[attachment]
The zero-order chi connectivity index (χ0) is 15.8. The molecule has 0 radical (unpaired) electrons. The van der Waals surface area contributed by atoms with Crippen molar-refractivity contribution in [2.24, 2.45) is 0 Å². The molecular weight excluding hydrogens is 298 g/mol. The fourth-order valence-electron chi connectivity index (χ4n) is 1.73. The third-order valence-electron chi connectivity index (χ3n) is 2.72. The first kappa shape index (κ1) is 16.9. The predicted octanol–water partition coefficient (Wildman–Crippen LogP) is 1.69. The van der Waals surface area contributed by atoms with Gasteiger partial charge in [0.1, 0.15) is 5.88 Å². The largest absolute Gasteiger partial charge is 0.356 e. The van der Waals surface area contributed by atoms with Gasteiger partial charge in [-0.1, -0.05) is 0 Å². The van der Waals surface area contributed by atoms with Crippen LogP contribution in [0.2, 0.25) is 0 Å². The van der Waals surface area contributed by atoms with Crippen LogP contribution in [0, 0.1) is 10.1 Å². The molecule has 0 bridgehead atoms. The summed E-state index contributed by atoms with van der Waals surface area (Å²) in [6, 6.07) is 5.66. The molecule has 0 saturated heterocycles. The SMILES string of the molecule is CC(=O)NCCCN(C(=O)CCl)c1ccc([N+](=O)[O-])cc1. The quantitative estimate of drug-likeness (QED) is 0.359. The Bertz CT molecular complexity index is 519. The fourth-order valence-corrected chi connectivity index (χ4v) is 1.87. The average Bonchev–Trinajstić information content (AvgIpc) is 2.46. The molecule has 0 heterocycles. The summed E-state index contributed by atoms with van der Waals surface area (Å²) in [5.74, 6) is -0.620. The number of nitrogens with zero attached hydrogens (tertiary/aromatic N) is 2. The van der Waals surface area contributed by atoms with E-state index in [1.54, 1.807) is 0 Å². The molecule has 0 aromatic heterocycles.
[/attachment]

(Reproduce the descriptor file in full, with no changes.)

The zero-order chi connectivity index (χ0) is 15.8. The molecule has 0 radical (unpaired) electrons. The van der Waals surface area contributed by atoms with Crippen molar-refractivity contribution in [2.24, 2.45) is 0 Å². The molecular weight excluding hydrogens is 298 g/mol. The fourth-order valence-electron chi connectivity index (χ4n) is 1.73. The third-order valence-electron chi connectivity index (χ3n) is 2.72. The first kappa shape index (κ1) is 16.9. The predicted octanol–water partition coefficient (Wildman–Crippen LogP) is 1.69. The van der Waals surface area contributed by atoms with Gasteiger partial charge in [0.1, 0.15) is 5.88 Å². The largest absolute Gasteiger partial charge is 0.356 e. The van der Waals surface area contributed by atoms with Gasteiger partial charge in [-0.1, -0.05) is 0 Å². The van der Waals surface area contributed by atoms with Crippen LogP contribution in [0.2, 0.25) is 0 Å². The van der Waals surface area contributed by atoms with Crippen LogP contribution in [0, 0.1) is 10.1 Å². The molecule has 0 bridgehead atoms. The summed E-state index contributed by atoms with van der Waals surface area (Å²) in [6, 6.07) is 5.66. The molecule has 0 saturated heterocycles. The SMILES string of the molecule is CC(=O)NCCCN(C(=O)CCl)c1ccc([N+](=O)[O-])cc1. The quantitative estimate of drug-likeness (QED) is 0.359. The Bertz CT molecular complexity index is 519. The fourth-order valence-corrected chi connectivity index (χ4v) is 1.87. The average Bonchev–Trinajstić information content (AvgIpc) is 2.46. The molecule has 0 heterocycles. The summed E-state index contributed by atoms with van der Waals surface area (Å²) in [5.74, 6) is -0.620. The number of nitrogens with zero attached hydrogens (tertiary/aromatic N) is 2. The van der Waals surface area contributed by atoms with E-state index in [1.54, 1.807) is 0 Å². The molecule has 0 aromatic heterocycles.